The purpose of the investigation of genetic alterations that occur with aging in the genome of human adult SCs is to use the results to clearly explain mutational processes and SC replication rate occurring in vivo in adult human muscles. The prediction of global consequences on muscle aging and sarcopenia was done by evaluating the functional effects of somatic mutations on SC proliferation and differentiation.
- An accumulation of 13 mutations per genome per year that results in a 2–3-fold higher mutation load in active genes and promoters in aged SCs.
- High mutation burden correlates with defective SC function. • The accumulation of somatic mutations as an intrinsic factor contributing to impaired muscle function with aging.
- The accumulation of somatic mutations as an intrinsic factor contributing to impaired muscle function with aging.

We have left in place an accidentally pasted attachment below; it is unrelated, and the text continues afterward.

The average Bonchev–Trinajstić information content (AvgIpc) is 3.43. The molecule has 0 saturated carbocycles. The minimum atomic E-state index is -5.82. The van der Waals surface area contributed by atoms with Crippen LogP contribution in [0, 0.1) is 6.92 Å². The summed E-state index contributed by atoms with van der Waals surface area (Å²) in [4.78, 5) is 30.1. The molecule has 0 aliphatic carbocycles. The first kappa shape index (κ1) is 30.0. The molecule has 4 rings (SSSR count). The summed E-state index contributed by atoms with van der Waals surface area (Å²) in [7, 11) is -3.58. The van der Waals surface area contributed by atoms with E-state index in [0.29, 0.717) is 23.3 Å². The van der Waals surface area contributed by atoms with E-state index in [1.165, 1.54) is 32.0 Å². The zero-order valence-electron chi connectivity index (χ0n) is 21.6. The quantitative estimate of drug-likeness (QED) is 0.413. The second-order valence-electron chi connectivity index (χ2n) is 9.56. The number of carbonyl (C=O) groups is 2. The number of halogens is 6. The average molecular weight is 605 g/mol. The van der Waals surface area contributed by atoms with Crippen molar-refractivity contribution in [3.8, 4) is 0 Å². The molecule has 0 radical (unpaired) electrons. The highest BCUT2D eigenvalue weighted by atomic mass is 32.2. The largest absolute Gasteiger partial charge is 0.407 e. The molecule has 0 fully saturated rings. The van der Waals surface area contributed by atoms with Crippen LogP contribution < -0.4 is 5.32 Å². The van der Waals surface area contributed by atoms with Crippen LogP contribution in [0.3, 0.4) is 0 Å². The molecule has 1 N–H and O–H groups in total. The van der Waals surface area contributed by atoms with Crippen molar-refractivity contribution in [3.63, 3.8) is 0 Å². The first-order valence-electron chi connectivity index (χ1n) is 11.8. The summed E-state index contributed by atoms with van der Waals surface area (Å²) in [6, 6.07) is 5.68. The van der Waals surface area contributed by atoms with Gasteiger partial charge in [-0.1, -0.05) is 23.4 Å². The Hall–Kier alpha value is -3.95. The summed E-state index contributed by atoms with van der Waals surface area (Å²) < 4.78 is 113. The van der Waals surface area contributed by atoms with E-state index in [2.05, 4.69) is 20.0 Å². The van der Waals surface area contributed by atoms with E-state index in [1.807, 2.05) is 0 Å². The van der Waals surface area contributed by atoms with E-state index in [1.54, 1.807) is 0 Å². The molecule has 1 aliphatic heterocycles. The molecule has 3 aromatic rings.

“Somatic mutagenesis in satellite cells associates with human skeletal muscle aging.”
Nature Communications volume 9, Article number: 800(2018) Full Abstract Study
“Satellite Cells and the Muscle Stem Cell Niche.”
Physiological Reviews Volume 93, No.1 (2013) Physiological Reviews
“Tissue-specific mutation accumulation in human adult stem cells during life.”
Nature International Journal of Science volume 538, pages 260–264 (13 October 2016) Abstract Study
“When stem cells grow old: phenotypes and mechanisms of stem cell aging”
Development for advances in developmental biology and stem cells Development 2016 143: 314 Abstract Study “Clock-like mutational processes in human somatic cells.”
Nature Genetics volume 47, pages 1402–1407 (2015) Abstract Study